If, when you hear the word “tortilla,” your only thoughts are corn or flour, your experience with traditional Spanish tapas has most likely not yet begun.
Whether you’re discovering this bite-sized cuisine for the first time or are a self-professed fanatic, now’s the time to take your taste buds on a vacation. Today is the last day of the NYC tapas trail, an event boasting over 20 of New York’s best Spanish restaurants. For $10, each location offers one tapas dish and a glass of wine, allowing you to enjoy pinchos as they are meant to be enjoyed: frequently and one after another.
Last year I spent four months abroad in Spain, spending two weeks in Santiago and the rest of my time living in Madrid, and discovered that even when you’re not eating tapas, most food there is consumed with the tapeo tradition in mind—ordering a bunch of different dishes and eating off your friend’s plate. With this in mind, last week I set out on a mini tapas trail in an attempt to recreate my time abroad with just a few bites.
My first stop was El Colmado, a wine and tapas bar is located in the Gotham West Market.
“People order with their eyes,” said server Dana Staley. “People can see what looks good and it makes for a very interactive kind of service.” Along the bar were glass cases containing tortilla española, almendras, and aceitunas, which are part of the tapas trail special. The green and black olives are infused with lemon, almonds, citrus zest, rosemary, and olive oil—arguably the most essential of Spanish ingredients.
Chef Seamus Mullen paired this dish with huevo al diablo, or deviled eggs, made with bacalao and smoked roasted red pepper. Though I hadn’t had the opportunity to try huevo al diablo while in Spain, the flavors were so familiar I could have been in Madrid’s Mercado de San Miguel, not in the middle of Hell’s Kitchen in the pouring rain.
Toro, on 10th Avenue, is a Barcelona-style tapas bar that mixes the modern with the traditional. The space felt industrial with its high ceilings and slate-gray scheme, but was grounded in its culture with legs of jamón hanging on shelves throughout. The menu followed suit: Their tortilla española, known as a Spanish omelette, had the taste of my host mother’s home cooking, but was made new with the addition of an aioli on the side.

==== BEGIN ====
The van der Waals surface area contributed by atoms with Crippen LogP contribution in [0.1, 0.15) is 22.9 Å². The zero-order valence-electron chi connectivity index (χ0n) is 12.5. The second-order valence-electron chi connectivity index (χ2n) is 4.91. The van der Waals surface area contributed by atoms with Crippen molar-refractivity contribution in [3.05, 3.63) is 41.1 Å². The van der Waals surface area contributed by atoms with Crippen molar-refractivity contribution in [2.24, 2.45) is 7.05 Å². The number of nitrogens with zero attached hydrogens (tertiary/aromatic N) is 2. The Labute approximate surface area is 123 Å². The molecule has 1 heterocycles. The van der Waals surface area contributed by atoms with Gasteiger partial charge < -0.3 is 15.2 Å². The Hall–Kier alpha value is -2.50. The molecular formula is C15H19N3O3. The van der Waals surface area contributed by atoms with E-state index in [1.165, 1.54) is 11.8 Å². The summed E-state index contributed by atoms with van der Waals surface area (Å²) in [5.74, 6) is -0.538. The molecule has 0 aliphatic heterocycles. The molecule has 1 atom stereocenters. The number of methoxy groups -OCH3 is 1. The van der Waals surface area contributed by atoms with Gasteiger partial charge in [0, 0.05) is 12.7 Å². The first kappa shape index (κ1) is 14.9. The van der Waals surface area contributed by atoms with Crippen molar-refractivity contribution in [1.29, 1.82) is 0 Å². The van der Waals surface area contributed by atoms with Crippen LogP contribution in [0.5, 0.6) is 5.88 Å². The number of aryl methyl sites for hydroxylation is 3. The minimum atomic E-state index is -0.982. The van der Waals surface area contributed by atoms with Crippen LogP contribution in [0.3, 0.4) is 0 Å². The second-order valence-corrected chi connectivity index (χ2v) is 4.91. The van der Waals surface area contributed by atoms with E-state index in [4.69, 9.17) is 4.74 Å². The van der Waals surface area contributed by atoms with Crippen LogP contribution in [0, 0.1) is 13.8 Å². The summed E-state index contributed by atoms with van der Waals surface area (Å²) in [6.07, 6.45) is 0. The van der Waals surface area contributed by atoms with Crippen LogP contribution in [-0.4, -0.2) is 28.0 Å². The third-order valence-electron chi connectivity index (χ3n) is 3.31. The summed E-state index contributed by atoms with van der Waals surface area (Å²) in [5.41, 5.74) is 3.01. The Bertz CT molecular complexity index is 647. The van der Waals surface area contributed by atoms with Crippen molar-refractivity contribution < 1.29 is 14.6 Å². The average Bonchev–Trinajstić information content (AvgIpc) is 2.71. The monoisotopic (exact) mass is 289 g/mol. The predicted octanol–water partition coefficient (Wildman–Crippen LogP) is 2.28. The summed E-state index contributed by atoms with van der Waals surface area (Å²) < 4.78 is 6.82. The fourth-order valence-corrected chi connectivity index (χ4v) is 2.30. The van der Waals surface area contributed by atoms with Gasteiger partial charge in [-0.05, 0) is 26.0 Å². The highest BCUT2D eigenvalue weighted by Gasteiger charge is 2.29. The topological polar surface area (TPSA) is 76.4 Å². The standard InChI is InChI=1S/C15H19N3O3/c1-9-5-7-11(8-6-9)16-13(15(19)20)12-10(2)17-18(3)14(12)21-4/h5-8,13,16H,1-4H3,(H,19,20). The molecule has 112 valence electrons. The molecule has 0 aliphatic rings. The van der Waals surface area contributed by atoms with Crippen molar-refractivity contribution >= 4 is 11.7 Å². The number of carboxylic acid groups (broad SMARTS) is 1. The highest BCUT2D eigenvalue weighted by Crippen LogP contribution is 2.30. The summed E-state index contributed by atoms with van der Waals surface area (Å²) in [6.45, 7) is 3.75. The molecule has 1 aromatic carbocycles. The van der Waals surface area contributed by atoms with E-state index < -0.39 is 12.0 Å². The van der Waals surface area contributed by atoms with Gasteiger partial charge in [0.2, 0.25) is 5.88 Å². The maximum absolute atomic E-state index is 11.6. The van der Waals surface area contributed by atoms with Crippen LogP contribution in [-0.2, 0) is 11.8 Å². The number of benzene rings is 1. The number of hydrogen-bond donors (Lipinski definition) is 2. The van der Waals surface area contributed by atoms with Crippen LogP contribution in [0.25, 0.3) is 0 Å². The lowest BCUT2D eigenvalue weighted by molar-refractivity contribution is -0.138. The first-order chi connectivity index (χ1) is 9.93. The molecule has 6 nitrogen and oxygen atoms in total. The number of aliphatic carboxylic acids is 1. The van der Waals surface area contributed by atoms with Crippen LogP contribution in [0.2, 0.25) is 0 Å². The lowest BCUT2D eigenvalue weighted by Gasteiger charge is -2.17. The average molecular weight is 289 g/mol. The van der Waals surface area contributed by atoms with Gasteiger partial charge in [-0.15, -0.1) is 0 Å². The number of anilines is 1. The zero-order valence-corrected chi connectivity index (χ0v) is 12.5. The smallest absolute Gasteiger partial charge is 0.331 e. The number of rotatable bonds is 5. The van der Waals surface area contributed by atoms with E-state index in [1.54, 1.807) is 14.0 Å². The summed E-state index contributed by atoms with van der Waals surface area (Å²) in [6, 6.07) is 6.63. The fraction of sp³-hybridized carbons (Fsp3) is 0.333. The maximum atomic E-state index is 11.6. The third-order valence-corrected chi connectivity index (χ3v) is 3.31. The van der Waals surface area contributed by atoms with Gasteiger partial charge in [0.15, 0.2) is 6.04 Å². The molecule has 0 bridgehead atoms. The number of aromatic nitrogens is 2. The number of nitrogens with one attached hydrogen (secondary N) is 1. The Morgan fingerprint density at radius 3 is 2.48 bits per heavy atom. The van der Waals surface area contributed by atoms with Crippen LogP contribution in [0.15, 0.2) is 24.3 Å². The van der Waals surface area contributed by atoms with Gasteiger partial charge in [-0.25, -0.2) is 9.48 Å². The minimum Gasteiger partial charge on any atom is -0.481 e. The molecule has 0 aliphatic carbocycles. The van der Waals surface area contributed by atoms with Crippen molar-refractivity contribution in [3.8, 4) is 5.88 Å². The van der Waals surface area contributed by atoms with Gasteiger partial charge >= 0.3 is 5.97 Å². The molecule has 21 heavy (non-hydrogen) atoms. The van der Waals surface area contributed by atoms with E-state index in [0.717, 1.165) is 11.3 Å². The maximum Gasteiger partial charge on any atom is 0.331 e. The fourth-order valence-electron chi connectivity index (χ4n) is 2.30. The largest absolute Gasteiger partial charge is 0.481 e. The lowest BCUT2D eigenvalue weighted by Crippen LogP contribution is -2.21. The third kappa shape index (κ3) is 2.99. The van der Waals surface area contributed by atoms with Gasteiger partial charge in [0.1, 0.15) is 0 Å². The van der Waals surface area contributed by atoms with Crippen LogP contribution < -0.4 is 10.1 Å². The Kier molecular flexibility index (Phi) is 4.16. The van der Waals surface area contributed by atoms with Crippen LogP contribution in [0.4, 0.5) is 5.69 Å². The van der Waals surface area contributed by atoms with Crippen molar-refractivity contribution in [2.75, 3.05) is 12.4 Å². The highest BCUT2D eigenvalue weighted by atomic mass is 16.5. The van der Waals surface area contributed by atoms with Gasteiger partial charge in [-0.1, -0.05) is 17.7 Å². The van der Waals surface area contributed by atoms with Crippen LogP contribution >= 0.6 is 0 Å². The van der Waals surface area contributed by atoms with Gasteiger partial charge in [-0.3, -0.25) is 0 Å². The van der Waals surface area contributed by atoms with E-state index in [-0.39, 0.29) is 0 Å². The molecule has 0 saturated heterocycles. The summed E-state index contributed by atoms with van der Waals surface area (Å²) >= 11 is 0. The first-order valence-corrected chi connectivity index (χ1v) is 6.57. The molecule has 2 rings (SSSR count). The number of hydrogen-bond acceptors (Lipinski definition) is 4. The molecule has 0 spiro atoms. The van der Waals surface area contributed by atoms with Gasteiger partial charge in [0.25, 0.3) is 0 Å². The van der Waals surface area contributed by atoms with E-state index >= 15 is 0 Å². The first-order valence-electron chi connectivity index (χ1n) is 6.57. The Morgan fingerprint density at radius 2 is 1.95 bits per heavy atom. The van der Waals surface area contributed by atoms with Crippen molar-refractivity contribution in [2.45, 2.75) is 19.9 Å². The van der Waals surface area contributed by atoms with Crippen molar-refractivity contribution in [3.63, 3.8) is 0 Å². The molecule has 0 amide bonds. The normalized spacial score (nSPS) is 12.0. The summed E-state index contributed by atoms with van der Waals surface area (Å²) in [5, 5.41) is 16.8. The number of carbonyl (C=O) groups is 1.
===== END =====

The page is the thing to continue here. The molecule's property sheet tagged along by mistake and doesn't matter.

“It’s all about casual, communal eating,” said Special Projects Manager Patty Diez. “That’s how I prefer to eat at restaurants. Sometimes you don’t like your dish and you want to try someone else’s,” she added.
But at Toro, chances are slim that you’ll get something on your plate you don’t like. Their tapas trail special included escalivada catalana, smoked eggplant, onions, peppers and tomatoes with sherry vinegar and olive oil on a small piece of bread paired with a glass of white wine. While most of the flavors at work here are savory, each bite filled my mouth with sweetness perfectly cut with the olive oil.
Next, I traveled to the opposite coast of Spain, to Donostia, a taverna on Avenue B named for the Spanish city commonly known as San Sebastian. Two years ago, co-owners Marissa Miller and Jorge de Yarza turned their one-month vacation into a five-month research trip when they decided they wanted to open an eatery devoted to the flavors of Northern Spain. They ate, they took photographs and they even physically sketched out how they wanted each of their pinchos—or pintxos in Basque—to look.
“Our dishes are named after our favorite places in Donostia,” said Mr. de Yarza. “We import great products and it makes us look good while they do all of the work,” he joked.
This part of Spain is all about seafood, and specifically pulpo—octopus. Sure enough, their tapas trail sampling boasts a mouthful of the freshest pulpo I’ve had since I was in Santiago de Compostela. It came served con pimentón with a foundation of bread and aioli, paired with a glass of txakoli ametza, a true Basque white wine.
So stop reading, and start eating: Your tapas trail awaits you.